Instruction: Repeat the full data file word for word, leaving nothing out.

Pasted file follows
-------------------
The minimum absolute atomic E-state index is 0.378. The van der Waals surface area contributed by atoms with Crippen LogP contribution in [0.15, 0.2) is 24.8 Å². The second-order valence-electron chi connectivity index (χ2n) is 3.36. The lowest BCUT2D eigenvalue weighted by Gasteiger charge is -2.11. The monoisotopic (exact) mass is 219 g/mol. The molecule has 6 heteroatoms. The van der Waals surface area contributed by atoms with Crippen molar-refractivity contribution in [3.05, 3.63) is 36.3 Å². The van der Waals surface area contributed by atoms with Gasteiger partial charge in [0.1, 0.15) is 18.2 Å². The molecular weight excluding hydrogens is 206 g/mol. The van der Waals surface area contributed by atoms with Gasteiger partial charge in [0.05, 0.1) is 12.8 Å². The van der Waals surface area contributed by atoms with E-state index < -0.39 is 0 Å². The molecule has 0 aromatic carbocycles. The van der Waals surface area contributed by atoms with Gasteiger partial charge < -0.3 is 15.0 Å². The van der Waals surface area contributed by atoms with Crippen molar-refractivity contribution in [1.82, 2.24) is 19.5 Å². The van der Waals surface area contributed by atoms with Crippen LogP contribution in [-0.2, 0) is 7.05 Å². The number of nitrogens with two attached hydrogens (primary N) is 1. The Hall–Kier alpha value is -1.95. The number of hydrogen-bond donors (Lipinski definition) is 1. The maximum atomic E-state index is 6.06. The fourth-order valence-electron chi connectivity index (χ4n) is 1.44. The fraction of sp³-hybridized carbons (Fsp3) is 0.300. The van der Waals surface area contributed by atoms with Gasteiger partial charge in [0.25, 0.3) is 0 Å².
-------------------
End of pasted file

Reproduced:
The minimum absolute atomic E-state index is 0.378. The van der Waals surface area contributed by atoms with Crippen LogP contribution in [0.15, 0.2) is 24.8 Å². The second-order valence-electron chi connectivity index (χ2n) is 3.36. The lowest BCUT2D eigenvalue weighted by Gasteiger charge is -2.11. The monoisotopic (exact) mass is 219 g/mol. The molecule has 6 heteroatoms. The van der Waals surface area contributed by atoms with Crippen molar-refractivity contribution in [3.05, 3.63) is 36.3 Å². The van der Waals surface area contributed by atoms with Gasteiger partial charge in [0.1, 0.15) is 18.2 Å². The molecular weight excluding hydrogens is 206 g/mol. The van der Waals surface area contributed by atoms with Gasteiger partial charge in [0.05, 0.1) is 12.8 Å². The van der Waals surface area contributed by atoms with E-state index < -0.39 is 0 Å². The molecule has 0 aromatic carbocycles. The van der Waals surface area contributed by atoms with Gasteiger partial charge < -0.3 is 15.0 Å². The van der Waals surface area contributed by atoms with Crippen molar-refractivity contribution in [1.82, 2.24) is 19.5 Å². The van der Waals surface area contributed by atoms with Crippen LogP contribution in [-0.2, 0) is 7.05 Å². The number of nitrogens with two attached hydrogens (primary N) is 1. The Hall–Kier alpha value is -1.95. The number of hydrogen-bond donors (Lipinski definition) is 1. The maximum atomic E-state index is 6.06. The fourth-order valence-electron chi connectivity index (χ4n) is 1.44. The fraction of sp³-hybridized carbons (Fsp3) is 0.300. The van der Waals surface area contributed by atoms with Gasteiger partial charge in [0.25, 0.3) is 0 Å².